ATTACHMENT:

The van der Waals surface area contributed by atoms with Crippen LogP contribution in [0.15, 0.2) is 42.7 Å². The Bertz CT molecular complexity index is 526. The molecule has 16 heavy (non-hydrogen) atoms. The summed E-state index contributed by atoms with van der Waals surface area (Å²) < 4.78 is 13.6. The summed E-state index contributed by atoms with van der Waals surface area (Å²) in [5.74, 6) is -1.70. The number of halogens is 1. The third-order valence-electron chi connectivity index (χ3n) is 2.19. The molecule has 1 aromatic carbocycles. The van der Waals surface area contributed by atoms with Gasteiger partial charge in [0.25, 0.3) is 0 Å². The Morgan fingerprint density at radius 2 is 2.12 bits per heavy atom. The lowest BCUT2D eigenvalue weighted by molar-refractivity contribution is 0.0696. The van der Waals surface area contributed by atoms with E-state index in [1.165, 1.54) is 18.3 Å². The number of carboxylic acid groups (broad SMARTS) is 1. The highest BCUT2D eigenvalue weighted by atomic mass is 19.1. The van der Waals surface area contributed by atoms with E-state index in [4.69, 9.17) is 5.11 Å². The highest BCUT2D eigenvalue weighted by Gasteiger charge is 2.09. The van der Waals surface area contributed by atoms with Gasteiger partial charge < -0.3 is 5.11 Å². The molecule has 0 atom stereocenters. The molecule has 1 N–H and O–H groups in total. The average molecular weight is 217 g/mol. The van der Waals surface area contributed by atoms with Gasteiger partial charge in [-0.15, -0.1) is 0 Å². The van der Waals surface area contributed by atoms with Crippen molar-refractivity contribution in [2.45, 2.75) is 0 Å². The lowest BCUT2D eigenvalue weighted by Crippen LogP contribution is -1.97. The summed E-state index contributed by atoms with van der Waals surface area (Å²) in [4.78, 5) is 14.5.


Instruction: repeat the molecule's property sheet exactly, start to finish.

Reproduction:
The van der Waals surface area contributed by atoms with Crippen LogP contribution in [0.15, 0.2) is 42.7 Å². The Bertz CT molecular complexity index is 526. The molecule has 16 heavy (non-hydrogen) atoms. The summed E-state index contributed by atoms with van der Waals surface area (Å²) < 4.78 is 13.6. The summed E-state index contributed by atoms with van der Waals surface area (Å²) in [5.74, 6) is -1.70. The number of halogens is 1. The third-order valence-electron chi connectivity index (χ3n) is 2.19. The molecule has 1 aromatic carbocycles. The van der Waals surface area contributed by atoms with Gasteiger partial charge in [0.25, 0.3) is 0 Å². The Morgan fingerprint density at radius 2 is 2.12 bits per heavy atom. The lowest BCUT2D eigenvalue weighted by molar-refractivity contribution is 0.0696. The van der Waals surface area contributed by atoms with E-state index in [1.165, 1.54) is 18.3 Å². The number of carboxylic acid groups (broad SMARTS) is 1. The highest BCUT2D eigenvalue weighted by atomic mass is 19.1. The van der Waals surface area contributed by atoms with E-state index in [4.69, 9.17) is 5.11 Å². The highest BCUT2D eigenvalue weighted by Gasteiger charge is 2.09. The van der Waals surface area contributed by atoms with Gasteiger partial charge < -0.3 is 5.11 Å². The molecule has 0 atom stereocenters. The molecule has 1 N–H and O–H groups in total. The average molecular weight is 217 g/mol. The van der Waals surface area contributed by atoms with Gasteiger partial charge in [-0.15, -0.1) is 0 Å². The van der Waals surface area contributed by atoms with Crippen molar-refractivity contribution in [2.45, 2.75) is 0 Å². The lowest BCUT2D eigenvalue weighted by Crippen LogP contribution is -1.97. The summed E-state index contributed by atoms with van der Waals surface area (Å²) in [4.78, 5) is 14.5.